Everyone has heard the horror stories; music festivals can be an arena for druggies to run rampant and feel the vibes of the environment, surmounting in a cesspool of arrests, overdoses, and aggressive breakouts.

Luckily, that wasn’t the case at this year’s wildly popular—150,000 attendees—Ultra Music Festival in Miami at Bayfront Park. From 67 arrests last year and 81 in 2014, there were only 35 this year, almost a 50% decrease.

“Education, co-operation and everybody is maturing,” said Miami police Lt. Freddie Cruz.

There have been implications made by the venue coordinators to counteract the risky business by upholding the previously instated 18+ entrance and allowing only water and fannypacks to allowed inside the park.

They also hoped by raising the price of tickets and surrounding hotels that it would filter out some of the minors and irresponsible festival-goers.

After the 2014 Ultra incident, when security guard Ericka Mack was trampled by fans who mutilated the barring fences, festival correspondents made sure to install more a more protective fence system.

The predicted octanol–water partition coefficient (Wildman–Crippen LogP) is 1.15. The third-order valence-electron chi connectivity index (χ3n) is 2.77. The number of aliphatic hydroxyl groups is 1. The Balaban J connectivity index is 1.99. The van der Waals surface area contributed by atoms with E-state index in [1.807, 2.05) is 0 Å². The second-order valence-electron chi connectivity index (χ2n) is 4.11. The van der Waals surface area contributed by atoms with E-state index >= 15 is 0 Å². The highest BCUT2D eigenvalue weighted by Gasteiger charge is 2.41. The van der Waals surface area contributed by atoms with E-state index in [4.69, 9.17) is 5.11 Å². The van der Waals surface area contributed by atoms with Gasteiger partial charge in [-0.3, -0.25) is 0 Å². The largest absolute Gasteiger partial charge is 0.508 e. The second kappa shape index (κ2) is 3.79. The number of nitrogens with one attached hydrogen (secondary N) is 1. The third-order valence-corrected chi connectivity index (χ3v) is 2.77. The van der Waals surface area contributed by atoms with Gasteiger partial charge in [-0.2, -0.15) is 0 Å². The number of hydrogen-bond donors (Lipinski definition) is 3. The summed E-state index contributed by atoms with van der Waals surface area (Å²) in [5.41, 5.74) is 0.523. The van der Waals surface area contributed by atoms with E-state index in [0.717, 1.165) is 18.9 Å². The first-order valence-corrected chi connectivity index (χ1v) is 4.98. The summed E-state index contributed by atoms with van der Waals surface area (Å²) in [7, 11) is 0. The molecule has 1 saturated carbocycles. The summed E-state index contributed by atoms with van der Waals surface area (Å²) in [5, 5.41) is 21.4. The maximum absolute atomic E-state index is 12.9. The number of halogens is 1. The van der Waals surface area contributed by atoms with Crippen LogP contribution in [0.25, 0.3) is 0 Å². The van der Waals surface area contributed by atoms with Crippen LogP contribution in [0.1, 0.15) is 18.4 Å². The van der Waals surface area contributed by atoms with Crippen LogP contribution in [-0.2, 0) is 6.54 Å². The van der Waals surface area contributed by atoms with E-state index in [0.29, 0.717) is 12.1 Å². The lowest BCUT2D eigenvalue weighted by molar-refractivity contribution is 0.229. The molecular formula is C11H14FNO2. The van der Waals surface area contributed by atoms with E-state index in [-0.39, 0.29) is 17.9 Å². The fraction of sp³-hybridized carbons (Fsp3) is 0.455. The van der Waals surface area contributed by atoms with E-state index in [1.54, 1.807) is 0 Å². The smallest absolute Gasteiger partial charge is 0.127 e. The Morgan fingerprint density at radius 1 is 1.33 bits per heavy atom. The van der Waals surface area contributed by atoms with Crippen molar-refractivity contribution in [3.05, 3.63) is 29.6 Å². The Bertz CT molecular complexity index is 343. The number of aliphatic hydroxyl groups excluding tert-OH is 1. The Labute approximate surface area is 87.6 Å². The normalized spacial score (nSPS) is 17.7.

Not to mention the theme of the festival itself: enjoy the music without being under the influence. The festival affiliated with Baptist Health, which were there to aid for substance abuse. The Department of Health also handed out more than 41,000 condoms to prevent unsafe sex.

Miami Fire Rescue had very few transports, mainly dehydration and sprained ankle cases, with 48 total calls.

Hopefully, this dramatic decrease will continue for years to come, as it created a happy, healthy, and safer environment for ravers all across the world.

My name is Manon Riley, I am an 18 yr. old environmental journalism student at Point Park University. Electronic music is something permanently embedded into my brain, and will always be a part of me, I've currently been getting into a lot of xander., Moglii, Louis The Child, and basically any down-tempo trap that's out there. I like inspiration that comes from the most obscure places.